What To Know When Eating Bread With Dinner In Italy

You'd think that in a country known for its "dolce vita" attitude, there would be no regulations regarding something so routine as eating. Well, if there's one aspect of Italian culture you should know, it's the importance of food. While it may seem odd to say that there's a right and wrong way to eat, the truth is that if you're planning on spending any time in Italy, you'll want to brush up on a few gastronomic guidelines — starting with bread. 

This age-old food is just an extra on the table to eat while you wait for the rest of your meal, right? In the United States, many restaurant experiences begin with a basket of bread and perhaps some butter for spreading or olive oil and balsamic vinegar for dipping. Plenty of stateside Italian restaurants — and even establishments in Italy geared toward tourists — offer exactly that. Nonetheless, a true Italian meal does not start with an assortment of bread to enjoy, local food writer Elizabeth Minchilli confirms on her blog.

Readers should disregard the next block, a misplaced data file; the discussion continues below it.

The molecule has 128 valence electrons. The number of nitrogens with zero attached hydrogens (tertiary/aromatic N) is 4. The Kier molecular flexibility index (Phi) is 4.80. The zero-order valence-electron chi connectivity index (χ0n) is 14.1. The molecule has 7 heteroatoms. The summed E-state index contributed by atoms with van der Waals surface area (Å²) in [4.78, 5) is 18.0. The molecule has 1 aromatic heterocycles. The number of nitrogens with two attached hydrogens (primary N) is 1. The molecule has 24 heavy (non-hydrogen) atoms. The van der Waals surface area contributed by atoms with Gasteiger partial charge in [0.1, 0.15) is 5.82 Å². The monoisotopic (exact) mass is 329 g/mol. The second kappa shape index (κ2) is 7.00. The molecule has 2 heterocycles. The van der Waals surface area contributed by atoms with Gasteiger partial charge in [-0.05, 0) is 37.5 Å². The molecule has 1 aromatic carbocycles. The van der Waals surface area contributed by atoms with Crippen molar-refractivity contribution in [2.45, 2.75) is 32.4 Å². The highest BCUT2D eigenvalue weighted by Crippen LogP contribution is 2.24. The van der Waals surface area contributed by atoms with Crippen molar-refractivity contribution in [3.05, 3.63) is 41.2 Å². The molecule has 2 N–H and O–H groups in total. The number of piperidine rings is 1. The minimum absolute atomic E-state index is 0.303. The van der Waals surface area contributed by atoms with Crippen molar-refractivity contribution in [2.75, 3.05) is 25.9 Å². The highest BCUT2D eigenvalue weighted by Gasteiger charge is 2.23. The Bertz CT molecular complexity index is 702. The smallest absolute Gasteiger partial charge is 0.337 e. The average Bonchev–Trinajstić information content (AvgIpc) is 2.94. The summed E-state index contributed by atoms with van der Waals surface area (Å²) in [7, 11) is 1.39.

How is bread actually eaten in Italy?

Generally, Italians don't fill up on bread by itself before the start of the meal, as any bread that is brought to the table is meant to be eaten with other food, Minchilli's blog post explains. She adds that requesting olive oil and vinegar for your bread is especially not a thing in Italy. Instead, you're meant to enjoy pieces of bread to mop off your plate of excess meat, soup, vegetables, or even pasta sauce. There's a name for this: "Fare la scarpetta," which literally translates to "make the little shoe," according to Food & Wine. While this might not fit in with the table manners you grew up with, Italy Magazine reports that it's even deemed acceptable by Giovanni della Casa, author of the Italian etiquette book "Il Galateo." (Although, he only tolerates it for informal dining.)

Of course, there are exceptions to the rule about eating bread before your meal in Italy. Minchilli points out that if the kitchen brings you toasted bread with olive oil, this is considered an appetizer, and focaccia bread is generally meant to be eaten by itself. Finally, if you're in central Italy, know that the area's traditional bread is generally unsalted, according to Italy Magazine, and therefore not so tasty on its own. The intention, again, is to eat it in combination with food, which is often fairly salty — think Tuscan pecorino or Umbrian cured meats.